Georgia Tech’s ATDC hosts federal health technology summit, mental health panel discussion

Kirk Barnes, health technology catalyst at Georgia Tech's ATDC, welcomes a HealthTech entrepreneurs to the Federal Healthcare Innovation Summit co-hosted by NASCO Sept. 12, 2018. (Photo: Péralte C. Paul)

Kirk Barnes, health technology catalyst at Georgia Tech’s ATDC, welcomes a HealthTech entrepreneurs to the Federal Healthcare Innovation Summit co-hosted by NASCO Sept. 12, 2018. (Photo: Péralte C. Paul)

A core tenet of the Georgia Institute of Technology’s Enterprise Innovation Institute (EI2) mission is the use of innovation and ideation not only to drive economic development in Georgia and beyond, but to improve and advance the human condition.

 

On Sept. 13, 2018, EI2’s ATDC incubator — led by its health technology catalyst, Kirk L. Barnes, hosted two important events, the first with the U.S. Department of Health and Human Services (HHS) to connect federal health agencies with HealthTech startups’ solutions and technologies.

 

HHS, which runs the largest balance sheet of any time of organization in the world at nearly $1.3 trillion a year, wants to better connect with HealthTech entrepreneurs and the solutions they have for the healthcare sector and related fields.  The ATDC Federal Healthcare Innovation Summit was co-hosted by NASCO, a leading provider of information technology products and services designed help U.S. healthcare payers, and sponsor of the ATDC HealthTech Program.

 

“The main goal of what we’re doing here today is total a very inward facing organization and turn it outward, and give everybody an opportunity to interact with us,” said Ed Simcox, HHS’ chief technology officer.

 

The second event was ATDC’s Silence The Shame for mental health awareness, which was sponsored by Atlanta-based Cox Enterprises and coincided with September being designated as National Suicide Awareness Prevention Month. That effort, which was an interactive panel discussion with hip-hop music industry executive Shanti Das and other leading experts in mental health and wellness, sought to highlight the role technology can play in mental health and in reducing the stigma of discussing depression and suicide as part of Das’ Silence The Shame initiative.

 

 

Ed Simcox, chief technology officer for the U.S. Department of Health and Human Services, addresses attendees of the Federal Healthcare Innovation Summit co-hosted by ATDC and NASCO Sept. 12, 2018. (Photo: Péralte C. Paul)

Ed Simcox, chief technology officer for the U.S. Department of Health and Human Services, addresses attendees of the Federal Healthcare Innovation Summit co-hosted by ATDC and NASCO Sept. 12, 2018. (Photo: Péralte C. Paul)

 

From left, Dr. Richard Wild, chief medical officer for the U.S. Centers for Medicare & Medicaid Services Atlanta Region, Chaouki T. Abdallah, Georgia Tech's executive vice president for research, and Kirk Barnes, health technology catalyst at ATDC. (Photo: Péralte C. Paul)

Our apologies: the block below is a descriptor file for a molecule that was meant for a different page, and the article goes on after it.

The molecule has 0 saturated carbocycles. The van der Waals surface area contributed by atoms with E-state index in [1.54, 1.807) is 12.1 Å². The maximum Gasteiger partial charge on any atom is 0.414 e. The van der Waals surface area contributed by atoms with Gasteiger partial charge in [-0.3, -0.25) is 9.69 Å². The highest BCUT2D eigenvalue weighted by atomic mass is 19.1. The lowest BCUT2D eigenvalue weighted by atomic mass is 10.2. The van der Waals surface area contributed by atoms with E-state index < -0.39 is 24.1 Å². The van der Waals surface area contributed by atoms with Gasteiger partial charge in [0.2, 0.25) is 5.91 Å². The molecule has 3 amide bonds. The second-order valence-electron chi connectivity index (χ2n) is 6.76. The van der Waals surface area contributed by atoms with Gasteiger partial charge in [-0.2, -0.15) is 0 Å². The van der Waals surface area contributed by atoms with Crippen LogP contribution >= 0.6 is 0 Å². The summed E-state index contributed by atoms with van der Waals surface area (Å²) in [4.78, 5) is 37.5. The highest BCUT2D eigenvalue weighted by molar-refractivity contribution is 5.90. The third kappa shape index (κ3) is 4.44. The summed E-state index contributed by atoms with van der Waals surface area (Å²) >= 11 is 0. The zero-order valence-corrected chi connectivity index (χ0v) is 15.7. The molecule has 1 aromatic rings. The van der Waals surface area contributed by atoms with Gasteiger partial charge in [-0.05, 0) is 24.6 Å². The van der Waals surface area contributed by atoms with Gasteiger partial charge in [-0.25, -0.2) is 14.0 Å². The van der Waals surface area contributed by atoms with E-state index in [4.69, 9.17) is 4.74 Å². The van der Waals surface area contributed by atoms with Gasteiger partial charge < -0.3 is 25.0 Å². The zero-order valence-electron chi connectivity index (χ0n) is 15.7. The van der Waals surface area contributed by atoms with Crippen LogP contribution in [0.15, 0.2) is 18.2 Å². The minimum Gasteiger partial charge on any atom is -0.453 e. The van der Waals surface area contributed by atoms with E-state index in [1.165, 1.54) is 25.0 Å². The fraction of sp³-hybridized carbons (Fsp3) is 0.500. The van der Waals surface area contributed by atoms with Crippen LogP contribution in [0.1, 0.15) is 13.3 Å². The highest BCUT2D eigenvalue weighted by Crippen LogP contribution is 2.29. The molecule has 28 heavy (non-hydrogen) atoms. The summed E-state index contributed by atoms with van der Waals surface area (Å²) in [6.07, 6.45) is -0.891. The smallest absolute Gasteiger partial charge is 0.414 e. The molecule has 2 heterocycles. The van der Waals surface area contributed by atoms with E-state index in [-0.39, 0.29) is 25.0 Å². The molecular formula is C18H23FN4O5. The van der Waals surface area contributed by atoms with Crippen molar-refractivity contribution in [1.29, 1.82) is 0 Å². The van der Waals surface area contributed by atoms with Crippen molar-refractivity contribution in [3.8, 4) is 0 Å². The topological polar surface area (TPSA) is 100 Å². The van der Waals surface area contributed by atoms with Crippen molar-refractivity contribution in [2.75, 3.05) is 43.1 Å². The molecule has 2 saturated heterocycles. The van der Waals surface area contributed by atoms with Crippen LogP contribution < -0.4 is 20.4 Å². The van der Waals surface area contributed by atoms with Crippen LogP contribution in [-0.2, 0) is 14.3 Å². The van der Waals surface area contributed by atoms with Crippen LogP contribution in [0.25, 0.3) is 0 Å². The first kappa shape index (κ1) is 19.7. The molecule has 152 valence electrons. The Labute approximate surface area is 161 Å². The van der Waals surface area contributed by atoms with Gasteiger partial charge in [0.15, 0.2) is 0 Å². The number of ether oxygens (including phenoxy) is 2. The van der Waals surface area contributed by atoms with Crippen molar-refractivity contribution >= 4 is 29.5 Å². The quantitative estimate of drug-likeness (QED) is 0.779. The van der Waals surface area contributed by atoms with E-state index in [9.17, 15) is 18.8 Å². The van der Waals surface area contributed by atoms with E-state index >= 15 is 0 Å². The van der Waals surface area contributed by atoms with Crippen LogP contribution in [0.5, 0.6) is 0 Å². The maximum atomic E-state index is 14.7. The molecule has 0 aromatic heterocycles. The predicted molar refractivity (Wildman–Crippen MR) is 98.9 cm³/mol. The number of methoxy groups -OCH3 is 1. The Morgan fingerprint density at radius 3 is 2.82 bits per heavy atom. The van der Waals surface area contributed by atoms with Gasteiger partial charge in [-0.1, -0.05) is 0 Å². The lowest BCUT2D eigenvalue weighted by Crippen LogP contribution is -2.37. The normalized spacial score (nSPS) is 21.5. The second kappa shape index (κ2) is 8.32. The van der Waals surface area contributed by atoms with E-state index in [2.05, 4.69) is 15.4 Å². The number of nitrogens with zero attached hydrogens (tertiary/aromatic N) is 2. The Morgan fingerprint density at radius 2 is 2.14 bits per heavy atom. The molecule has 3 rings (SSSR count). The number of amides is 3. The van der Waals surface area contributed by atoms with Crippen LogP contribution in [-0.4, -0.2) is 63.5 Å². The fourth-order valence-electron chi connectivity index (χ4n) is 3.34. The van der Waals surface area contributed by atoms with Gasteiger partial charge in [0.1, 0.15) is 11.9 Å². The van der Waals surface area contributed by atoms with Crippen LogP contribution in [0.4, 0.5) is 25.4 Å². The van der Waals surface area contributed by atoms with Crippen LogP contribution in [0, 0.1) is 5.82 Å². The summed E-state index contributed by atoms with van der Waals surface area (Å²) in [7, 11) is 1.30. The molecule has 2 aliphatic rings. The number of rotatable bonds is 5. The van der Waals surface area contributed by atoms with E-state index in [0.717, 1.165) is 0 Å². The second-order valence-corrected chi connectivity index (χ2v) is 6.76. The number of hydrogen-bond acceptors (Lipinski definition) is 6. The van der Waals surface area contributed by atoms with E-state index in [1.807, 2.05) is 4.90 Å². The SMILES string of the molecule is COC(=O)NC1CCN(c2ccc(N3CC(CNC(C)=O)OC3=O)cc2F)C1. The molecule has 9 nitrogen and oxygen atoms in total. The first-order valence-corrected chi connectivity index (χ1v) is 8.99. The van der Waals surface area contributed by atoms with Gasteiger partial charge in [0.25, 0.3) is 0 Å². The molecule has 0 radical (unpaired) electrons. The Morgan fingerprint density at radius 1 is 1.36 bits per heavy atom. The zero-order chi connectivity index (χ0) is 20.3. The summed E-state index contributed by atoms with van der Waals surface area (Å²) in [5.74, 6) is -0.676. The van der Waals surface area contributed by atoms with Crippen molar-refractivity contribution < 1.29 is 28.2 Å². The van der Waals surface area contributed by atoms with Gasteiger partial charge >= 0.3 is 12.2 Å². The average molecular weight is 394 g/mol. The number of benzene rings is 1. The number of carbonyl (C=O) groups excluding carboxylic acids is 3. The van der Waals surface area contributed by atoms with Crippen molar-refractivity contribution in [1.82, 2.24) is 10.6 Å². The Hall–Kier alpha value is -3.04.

From left: Dr. Richard Wild, chief medical officer for the U.S. Centers for Medicare & Medicaid Services Atlanta Region; Chaouki T. Abdallah, Georgia Tech’s executive vice president for research, and Kirk Barnes, ATDC’s health technology startup catalyst at the Federal Healthcare Innovation Summit co-hosted by ATDC and NASCO Sept. 12, 2018. (Photo: Péralte C. Paul)

 

Panelists address issues related to mental health and how to move away from the stigma of discussing mental health, depression and warning signs of suicide at the ATDC and Cox Enterprises-sponsored Silence The Shame Panel Sept. 12, 2018. (Photo: Ben Andrews)

Panelists address issues related to mental health and how to move away from the stigma of discussing mental health, depression and warning signs of suicide at the ATDC and Cox Enterprises-sponsored Silence The Shame Panel Sept. 12, 2018. (Photo: Ben Andrews)

Tech Square’s corporate innovation research centers reflect growing trend

tech-square-1It used to be corporate research and development was always done in-house and inside labs bunkered away from other units within a company and far away from competitors.

 

Now, that approach is no longer ideal.

 

The new model, according to a report in the Harvard Business Review, is what the Georgia Institute of Technology, along with its partners, has created with Technology Square, home to 12 corporate innovation centers, including Home Depot, Coca-Cola Enterprises, and Delta Air Lines.

 

“What’s driving companies to relocate near urban universities is the changing role of innovation within the private sector as firms are increasingly relying on external sources to support technology development,” the report’s authors, Scott Andes and Bruce J. Katz, conclude.

 

Andes is senior policy analyst and associate fellow of the Anne T. and Robert M. Bass Initiative on Innovation and Placemaking at the Brookings Institution, a Washington-based, non-profit public policy think tank. Katz is the Brookings Institution’s inaugural centennial scholar.

 

Tech Square and the surrounding Midtown neighborhood offer what major corporations seek: proximity to a major research university and various cultural among social amenities, as well as an atmosphere that fosters collaboration, and making connections between startups clustered in the are and the large corporate firms.

 

The authors also note that Georgia Tech is particularly successful in drawing corporate innovation centers because the Institute also focuses on bringing research to market and commercializing ideas into actual companies.

 

“Georgia Tech is a national leader at spinning off startups: VentureLab, a university-run business accelerator, is ranked second in the world,” Andes and Katz write. “Georgia Tech’s incubator, the Advanced Technology Development Center, helps create successful startups by connecting entrepreneurs to mentors, capital, and customers.”

 

Read the full report at this link.